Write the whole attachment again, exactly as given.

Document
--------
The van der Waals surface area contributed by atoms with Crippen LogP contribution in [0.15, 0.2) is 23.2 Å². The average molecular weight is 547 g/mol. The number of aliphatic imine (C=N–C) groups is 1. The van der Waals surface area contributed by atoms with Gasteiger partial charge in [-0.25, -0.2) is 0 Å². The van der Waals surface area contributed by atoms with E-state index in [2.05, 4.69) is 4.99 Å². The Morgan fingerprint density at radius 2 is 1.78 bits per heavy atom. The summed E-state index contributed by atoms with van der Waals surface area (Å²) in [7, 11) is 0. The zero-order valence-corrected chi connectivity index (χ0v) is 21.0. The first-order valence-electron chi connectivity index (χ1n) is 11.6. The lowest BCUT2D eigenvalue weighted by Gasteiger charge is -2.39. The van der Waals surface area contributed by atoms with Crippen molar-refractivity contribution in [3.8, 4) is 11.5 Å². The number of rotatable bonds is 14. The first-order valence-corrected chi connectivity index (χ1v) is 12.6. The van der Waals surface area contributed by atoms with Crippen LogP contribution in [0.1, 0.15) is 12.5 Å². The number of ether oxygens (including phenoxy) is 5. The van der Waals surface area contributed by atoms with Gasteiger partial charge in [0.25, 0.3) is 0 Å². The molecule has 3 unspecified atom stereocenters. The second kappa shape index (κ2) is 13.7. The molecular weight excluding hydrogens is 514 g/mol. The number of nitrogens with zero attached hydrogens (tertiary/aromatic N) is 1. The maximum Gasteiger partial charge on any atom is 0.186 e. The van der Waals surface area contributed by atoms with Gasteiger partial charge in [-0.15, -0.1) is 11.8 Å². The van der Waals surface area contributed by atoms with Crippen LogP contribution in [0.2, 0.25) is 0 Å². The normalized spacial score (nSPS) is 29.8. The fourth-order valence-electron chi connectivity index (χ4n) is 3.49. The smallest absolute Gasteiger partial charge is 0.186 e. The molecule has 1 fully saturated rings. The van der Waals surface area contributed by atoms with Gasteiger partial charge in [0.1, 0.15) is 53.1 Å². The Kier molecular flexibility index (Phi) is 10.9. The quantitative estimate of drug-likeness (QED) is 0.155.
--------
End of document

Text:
The van der Waals surface area contributed by atoms with Crippen LogP contribution in [0.15, 0.2) is 23.2 Å². The average molecular weight is 547 g/mol. The number of aliphatic imine (C=N–C) groups is 1. The van der Waals surface area contributed by atoms with Gasteiger partial charge in [-0.25, -0.2) is 0 Å². The van der Waals surface area contributed by atoms with E-state index in [2.05, 4.69) is 4.99 Å². The Morgan fingerprint density at radius 2 is 1.78 bits per heavy atom. The summed E-state index contributed by atoms with van der Waals surface area (Å²) in [7, 11) is 0. The zero-order valence-corrected chi connectivity index (χ0v) is 21.0. The first-order valence-electron chi connectivity index (χ1n) is 11.6. The lowest BCUT2D eigenvalue weighted by Gasteiger charge is -2.39. The van der Waals surface area contributed by atoms with Crippen molar-refractivity contribution in [3.8, 4) is 11.5 Å². The number of rotatable bonds is 14. The first-order valence-corrected chi connectivity index (χ1v) is 12.6. The van der Waals surface area contributed by atoms with Crippen LogP contribution in [0.1, 0.15) is 12.5 Å². The number of ether oxygens (including phenoxy) is 5. The van der Waals surface area contributed by atoms with Gasteiger partial charge in [0.25, 0.3) is 0 Å². The molecule has 3 unspecified atom stereocenters. The second kappa shape index (κ2) is 13.7. The molecular weight excluding hydrogens is 514 g/mol. The number of nitrogens with zero attached hydrogens (tertiary/aromatic N) is 1. The maximum Gasteiger partial charge on any atom is 0.186 e. The van der Waals surface area contributed by atoms with Gasteiger partial charge in [-0.15, -0.1) is 11.8 Å². The van der Waals surface area contributed by atoms with Crippen LogP contribution in [0.2, 0.25) is 0 Å². The normalized spacial score (nSPS) is 29.8. The fourth-order valence-electron chi connectivity index (χ4n) is 3.49. The smallest absolute Gasteiger partial charge is 0.186 e. The molecule has 1 fully saturated rings. The van der Waals surface area contributed by atoms with Gasteiger partial charge in [0.1, 0.15) is 53.1 Å². The Kier molecular flexibility index (Phi) is 10.9. The quantitative estimate of drug-likeness (QED) is 0.155.